Made a list of all persons we had harmed, and became willing to make amends to them all.
Let’s be honest, making a list of people who we have harmed can be a daunting task for anyone. No one wants to think about the mistakes they’ve made in life and how these mistakes have impacted others. Many of us have made poor choices in our active addictions.
For some of us, these choices led to severe consequences that we could not ignore. Others among us appear to have emerged unscathed because we never suffered severe consequences as a result of our drinking. But if we are honest, those poor choices weigh upon our minds, and often hold us back from making progress in our growth journey.
For me, personally, I still harbor a deep sense of guilt and shame for my failures during my active addiction. When I first got sober, I knew that my drinking was affecting my family, but I did not understand the extent of the damage. It’s only with some time, therapy, and perspective that I’ve been able to fully understand how badly I failed as a father when I was drinking.
I was there, but I was not fully present with my son or my wife. This is evidenced when I look back on those early years of my son’s life. I’m not in any of the professional pictures that my wife had made of our little boy. I have only vague recollections of important moments in his early life. I have vague recollections of family trips to the beach. And I have a few painful memories when I chose not to go in tips, because I wouldn’t be able to drink the way I wanted to.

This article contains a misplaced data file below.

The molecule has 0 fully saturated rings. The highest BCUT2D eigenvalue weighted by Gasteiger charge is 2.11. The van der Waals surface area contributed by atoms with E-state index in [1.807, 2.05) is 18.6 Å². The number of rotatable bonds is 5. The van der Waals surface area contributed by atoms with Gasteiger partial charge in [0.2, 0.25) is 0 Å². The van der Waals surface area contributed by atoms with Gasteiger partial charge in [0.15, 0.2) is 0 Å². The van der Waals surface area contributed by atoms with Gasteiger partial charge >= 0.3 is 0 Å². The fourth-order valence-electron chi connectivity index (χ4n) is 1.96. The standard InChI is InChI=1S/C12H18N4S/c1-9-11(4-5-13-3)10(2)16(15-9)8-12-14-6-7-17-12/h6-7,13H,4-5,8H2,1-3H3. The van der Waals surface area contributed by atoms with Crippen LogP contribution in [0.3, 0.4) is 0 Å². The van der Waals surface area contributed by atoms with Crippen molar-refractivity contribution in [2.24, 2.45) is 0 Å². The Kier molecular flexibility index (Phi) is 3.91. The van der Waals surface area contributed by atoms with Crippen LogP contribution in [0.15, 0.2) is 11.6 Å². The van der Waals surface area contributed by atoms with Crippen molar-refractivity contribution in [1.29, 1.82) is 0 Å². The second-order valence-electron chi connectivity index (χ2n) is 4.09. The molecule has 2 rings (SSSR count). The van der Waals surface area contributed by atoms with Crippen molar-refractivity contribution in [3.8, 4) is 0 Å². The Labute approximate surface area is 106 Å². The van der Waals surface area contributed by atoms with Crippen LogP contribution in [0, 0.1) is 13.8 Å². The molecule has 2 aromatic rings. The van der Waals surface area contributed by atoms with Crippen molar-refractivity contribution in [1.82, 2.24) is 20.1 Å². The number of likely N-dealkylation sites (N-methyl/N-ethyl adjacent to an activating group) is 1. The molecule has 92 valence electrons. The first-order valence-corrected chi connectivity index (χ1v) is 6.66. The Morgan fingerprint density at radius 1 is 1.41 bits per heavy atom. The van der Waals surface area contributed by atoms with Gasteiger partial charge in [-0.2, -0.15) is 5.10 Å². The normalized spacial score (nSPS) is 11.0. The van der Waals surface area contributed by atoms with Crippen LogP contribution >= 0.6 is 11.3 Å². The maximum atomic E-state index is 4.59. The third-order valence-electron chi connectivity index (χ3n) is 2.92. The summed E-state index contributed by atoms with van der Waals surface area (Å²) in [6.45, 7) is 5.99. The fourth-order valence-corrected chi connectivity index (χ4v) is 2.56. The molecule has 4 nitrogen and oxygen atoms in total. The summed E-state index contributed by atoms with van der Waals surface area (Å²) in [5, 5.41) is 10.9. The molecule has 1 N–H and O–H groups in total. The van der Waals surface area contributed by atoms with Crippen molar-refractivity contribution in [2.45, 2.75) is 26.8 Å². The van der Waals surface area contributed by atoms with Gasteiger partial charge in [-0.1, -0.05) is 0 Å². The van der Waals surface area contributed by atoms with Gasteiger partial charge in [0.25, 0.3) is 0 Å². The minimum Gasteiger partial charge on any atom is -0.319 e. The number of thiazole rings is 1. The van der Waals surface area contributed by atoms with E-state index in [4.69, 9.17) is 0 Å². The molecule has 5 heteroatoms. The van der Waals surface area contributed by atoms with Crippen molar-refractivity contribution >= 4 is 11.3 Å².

Many people stress the importance of making a thorough list, starting in childhood and up through the present. I’ll be honest. I don’t see a point in this.
While, there are certainly things that I did in my early life that I regret, and I would make amends if I could, the reality of modern life is that I have no connection to many of the people from my childhood. But more importantly, these failures on my part were not caused by or causes of my alcohol addiction. The fact that I punched Jason on the playground when I was in 5th grade had no bearing on my future alcohol use.
So I focused my list on the people I hurt in my active addiction. This is what matters in terms of my recovery. This list is small because my drinking was a private affair. It basically comes down to my family. Thankfully, my drinking never got me in trouble at work or with the law. I never stole anything and I got into any nasty bar fights.
And I am quite willing to make my amends. In fact I do so every day by living my life in a manner that ensures that I am present both physically and emotionally for my family. I don’t do things perfectly, but I have made progress.
2 responses to “Step 8: Focus on What Matters”
I always try to remember, when I’m down on myself for mistakes I made, both before and in recovery, that 1) it takes what it takes to get where we are 2) I recognize it 3) I’ll do whatever it takes to do right… I’m not perfect, and I don’t have to be. I just have to keep getting better.
Nice post, man.
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[…] our journey we’ve presumably learned how to identify patterns of behavior and how they lead us to make mistakes as well as how to make amends for our failures. Step 10 asks us to make practice these skills as we […]
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